Boomer Boom And Bust

Churches now “service” the consumer generation, but the challenge is to convert it.

It has been nearly eight years since the leading edge of the Baby Boom generation turned forty. Time magazine noted that event with a cover story, and books continue to explore the collective psyche of the 76 million Americans born between 1946 and 1964. By force of numbers, the Baby Boom has reshaped virtually every social institution and view that it has chosen to touch or ignore. Its demographic weight has imposed Boomer values on everything from Levis (once skin-tight, now “a looser fitting copy of the original” to accommodate aging anatomies) to elections.

The church also awakened to this “Generation on the Doorstep,” as one article put it, and began looking for ways to minister to them. It has not been easy. Despite Boomers’ obvious interest in religion (prompted, no doubt, by their desire to give their kids the best of everything), they are not exactly First Baptist material. If we built them a church, would they come?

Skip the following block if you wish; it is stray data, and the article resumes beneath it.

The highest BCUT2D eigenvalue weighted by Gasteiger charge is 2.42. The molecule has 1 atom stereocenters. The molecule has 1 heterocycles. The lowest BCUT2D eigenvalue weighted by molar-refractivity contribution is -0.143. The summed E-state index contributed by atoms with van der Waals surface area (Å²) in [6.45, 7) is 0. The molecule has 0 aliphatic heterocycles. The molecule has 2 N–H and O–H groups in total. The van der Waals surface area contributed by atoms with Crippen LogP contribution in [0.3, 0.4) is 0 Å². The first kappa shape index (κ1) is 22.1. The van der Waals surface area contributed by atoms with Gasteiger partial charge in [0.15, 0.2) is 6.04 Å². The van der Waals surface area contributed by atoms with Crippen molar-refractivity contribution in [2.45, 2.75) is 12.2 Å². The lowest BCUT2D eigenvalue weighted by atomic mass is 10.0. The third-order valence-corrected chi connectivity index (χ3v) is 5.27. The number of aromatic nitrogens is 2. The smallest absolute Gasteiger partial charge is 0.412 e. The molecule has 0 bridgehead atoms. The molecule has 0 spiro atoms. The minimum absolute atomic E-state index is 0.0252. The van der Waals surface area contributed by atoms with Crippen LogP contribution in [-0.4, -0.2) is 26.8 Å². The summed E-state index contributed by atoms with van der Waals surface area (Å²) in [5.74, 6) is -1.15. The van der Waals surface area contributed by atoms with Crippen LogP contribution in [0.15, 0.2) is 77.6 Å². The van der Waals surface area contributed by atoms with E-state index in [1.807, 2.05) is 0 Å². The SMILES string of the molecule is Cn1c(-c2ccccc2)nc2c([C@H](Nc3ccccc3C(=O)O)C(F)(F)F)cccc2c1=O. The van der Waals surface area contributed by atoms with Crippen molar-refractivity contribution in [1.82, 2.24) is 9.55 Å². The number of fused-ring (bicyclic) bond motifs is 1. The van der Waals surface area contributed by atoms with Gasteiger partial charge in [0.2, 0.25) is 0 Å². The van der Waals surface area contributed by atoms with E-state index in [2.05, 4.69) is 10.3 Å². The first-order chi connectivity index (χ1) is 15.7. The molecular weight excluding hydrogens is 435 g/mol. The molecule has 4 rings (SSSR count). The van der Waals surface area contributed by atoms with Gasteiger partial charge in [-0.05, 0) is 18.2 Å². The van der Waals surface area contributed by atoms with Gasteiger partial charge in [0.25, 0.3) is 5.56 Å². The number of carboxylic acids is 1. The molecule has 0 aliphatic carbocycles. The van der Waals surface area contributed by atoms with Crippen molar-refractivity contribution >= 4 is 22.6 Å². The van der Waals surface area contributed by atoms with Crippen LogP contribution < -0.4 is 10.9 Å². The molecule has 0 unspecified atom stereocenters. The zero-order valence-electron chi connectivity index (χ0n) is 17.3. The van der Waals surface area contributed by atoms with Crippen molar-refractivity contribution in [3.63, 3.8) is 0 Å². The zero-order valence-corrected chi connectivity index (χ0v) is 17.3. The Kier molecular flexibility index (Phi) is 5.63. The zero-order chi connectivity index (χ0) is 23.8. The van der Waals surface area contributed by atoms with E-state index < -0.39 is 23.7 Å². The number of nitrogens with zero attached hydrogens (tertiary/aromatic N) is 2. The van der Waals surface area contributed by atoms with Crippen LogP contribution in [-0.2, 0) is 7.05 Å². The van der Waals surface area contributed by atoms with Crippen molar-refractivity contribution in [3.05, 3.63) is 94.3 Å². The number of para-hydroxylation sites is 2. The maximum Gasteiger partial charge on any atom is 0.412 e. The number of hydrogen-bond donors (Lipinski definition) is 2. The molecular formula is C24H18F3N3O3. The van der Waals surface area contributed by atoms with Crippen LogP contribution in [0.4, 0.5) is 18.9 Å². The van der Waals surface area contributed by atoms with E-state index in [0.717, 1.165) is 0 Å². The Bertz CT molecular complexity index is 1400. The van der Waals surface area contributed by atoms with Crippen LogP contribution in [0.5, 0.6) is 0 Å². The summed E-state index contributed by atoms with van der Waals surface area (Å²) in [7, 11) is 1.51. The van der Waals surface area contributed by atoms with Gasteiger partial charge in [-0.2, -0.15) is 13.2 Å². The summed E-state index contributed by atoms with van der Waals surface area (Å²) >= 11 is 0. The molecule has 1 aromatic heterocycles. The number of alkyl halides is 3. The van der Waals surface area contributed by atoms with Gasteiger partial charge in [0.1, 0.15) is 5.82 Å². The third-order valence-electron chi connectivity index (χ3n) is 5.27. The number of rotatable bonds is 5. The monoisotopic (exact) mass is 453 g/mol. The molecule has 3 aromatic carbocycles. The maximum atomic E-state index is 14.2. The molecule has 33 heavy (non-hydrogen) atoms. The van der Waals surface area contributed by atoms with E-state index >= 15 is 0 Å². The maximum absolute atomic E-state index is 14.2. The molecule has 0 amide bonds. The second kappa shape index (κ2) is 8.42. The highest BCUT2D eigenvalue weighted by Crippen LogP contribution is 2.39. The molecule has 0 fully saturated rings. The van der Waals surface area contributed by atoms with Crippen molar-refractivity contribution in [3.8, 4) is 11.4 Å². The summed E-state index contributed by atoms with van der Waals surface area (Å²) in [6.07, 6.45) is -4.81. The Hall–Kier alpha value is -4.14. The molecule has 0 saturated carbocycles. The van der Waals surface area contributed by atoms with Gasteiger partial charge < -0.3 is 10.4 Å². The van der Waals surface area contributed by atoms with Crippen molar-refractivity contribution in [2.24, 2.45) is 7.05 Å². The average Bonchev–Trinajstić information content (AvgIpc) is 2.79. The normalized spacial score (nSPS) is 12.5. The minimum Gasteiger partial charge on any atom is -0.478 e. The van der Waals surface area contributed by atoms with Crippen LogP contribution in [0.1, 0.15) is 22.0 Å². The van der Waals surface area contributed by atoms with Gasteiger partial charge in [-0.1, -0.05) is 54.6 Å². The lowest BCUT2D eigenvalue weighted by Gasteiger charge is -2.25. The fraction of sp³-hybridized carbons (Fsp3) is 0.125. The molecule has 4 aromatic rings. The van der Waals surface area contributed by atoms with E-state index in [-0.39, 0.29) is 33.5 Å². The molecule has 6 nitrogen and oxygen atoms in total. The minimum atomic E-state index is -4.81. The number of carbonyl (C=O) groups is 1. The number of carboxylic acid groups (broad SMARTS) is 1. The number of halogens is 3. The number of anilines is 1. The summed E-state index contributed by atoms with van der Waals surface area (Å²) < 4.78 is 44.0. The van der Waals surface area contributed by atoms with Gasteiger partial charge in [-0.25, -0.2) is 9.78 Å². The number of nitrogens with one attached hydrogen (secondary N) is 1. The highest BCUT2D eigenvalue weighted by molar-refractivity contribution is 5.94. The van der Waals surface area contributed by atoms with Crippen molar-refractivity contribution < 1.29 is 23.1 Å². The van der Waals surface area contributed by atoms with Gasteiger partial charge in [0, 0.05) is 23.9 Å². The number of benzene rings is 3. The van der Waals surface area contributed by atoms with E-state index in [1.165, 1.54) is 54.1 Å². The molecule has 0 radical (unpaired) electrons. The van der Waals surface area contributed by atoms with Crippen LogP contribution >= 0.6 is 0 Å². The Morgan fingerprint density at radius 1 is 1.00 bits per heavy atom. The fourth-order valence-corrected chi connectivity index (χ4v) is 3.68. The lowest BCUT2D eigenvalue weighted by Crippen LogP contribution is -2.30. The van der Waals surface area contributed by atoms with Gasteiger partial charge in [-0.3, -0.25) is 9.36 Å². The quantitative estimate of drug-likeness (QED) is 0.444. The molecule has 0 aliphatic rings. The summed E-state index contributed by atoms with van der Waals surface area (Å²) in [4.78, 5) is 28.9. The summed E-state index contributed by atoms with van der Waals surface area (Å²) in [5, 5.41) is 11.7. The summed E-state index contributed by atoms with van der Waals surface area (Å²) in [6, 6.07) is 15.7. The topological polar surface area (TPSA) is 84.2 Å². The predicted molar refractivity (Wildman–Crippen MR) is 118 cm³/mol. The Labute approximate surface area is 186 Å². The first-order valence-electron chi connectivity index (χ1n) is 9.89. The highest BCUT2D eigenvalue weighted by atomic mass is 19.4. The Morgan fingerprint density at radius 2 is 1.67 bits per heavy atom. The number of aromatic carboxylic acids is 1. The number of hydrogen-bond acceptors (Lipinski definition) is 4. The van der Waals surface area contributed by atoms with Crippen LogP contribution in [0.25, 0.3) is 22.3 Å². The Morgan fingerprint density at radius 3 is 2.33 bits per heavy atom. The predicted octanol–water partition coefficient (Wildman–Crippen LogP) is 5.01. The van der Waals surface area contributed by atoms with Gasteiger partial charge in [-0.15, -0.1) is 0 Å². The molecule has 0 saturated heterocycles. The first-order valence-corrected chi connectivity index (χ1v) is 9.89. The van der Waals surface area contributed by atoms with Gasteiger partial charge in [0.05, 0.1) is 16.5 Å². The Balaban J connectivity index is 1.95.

Some have, but many haven’t. According to a survey by Wade Clark Roof, professor of religion and society at the University of California at Santa Barbara, 58 percent of Boomers with religious backgrounds dropped out for at least two years during adolescence and young adulthood. That is far more than previous generations. Only about one-third of those who rejected organized religion have come back, at least for now, he says. The largest group of Boomers—more than 40 percent—is still looking for spiritual answers “in its own highly individualistic way,” he wrote in American Demographics.

Megachurch to the rescue

Those somber numbers have not stopped the evangelical church from trying. Led by “seeker” models ...

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